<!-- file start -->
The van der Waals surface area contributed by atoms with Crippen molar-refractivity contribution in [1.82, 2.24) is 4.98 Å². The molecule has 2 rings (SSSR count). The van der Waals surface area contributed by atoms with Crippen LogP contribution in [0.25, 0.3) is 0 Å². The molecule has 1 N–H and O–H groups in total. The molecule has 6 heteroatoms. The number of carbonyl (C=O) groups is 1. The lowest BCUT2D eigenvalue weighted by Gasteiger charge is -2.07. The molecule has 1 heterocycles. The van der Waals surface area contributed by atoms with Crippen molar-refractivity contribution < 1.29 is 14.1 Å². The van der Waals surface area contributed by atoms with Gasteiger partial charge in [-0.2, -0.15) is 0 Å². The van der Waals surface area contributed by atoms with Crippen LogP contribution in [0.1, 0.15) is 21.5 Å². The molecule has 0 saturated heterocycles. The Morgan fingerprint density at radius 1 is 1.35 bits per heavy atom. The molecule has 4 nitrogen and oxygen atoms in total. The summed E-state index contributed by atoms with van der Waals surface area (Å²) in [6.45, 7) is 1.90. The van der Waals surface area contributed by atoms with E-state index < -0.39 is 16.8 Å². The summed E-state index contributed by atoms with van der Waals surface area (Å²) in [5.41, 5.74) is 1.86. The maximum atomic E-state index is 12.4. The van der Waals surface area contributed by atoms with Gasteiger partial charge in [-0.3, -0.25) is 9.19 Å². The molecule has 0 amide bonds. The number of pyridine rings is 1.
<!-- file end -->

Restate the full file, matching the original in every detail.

The van der Waals surface area contributed by atoms with Crippen molar-refractivity contribution in [1.82, 2.24) is 4.98 Å². The molecule has 2 rings (SSSR count). The van der Waals surface area contributed by atoms with Crippen LogP contribution in [0.25, 0.3) is 0 Å². The molecule has 1 N–H and O–H groups in total. The molecule has 6 heteroatoms. The number of carbonyl (C=O) groups is 1. The lowest BCUT2D eigenvalue weighted by Gasteiger charge is -2.07. The molecule has 1 heterocycles. The van der Waals surface area contributed by atoms with Crippen molar-refractivity contribution < 1.29 is 14.1 Å². The van der Waals surface area contributed by atoms with Gasteiger partial charge in [-0.2, -0.15) is 0 Å². The van der Waals surface area contributed by atoms with Crippen LogP contribution in [0.1, 0.15) is 21.5 Å². The molecule has 0 saturated heterocycles. The Morgan fingerprint density at radius 1 is 1.35 bits per heavy atom. The molecule has 4 nitrogen and oxygen atoms in total. The summed E-state index contributed by atoms with van der Waals surface area (Å²) in [6.45, 7) is 1.90. The van der Waals surface area contributed by atoms with E-state index < -0.39 is 16.8 Å². The summed E-state index contributed by atoms with van der Waals surface area (Å²) in [5.41, 5.74) is 1.86. The maximum atomic E-state index is 12.4. The van der Waals surface area contributed by atoms with Gasteiger partial charge in [-0.3, -0.25) is 9.19 Å². The molecule has 0 amide bonds. The number of pyridine rings is 1.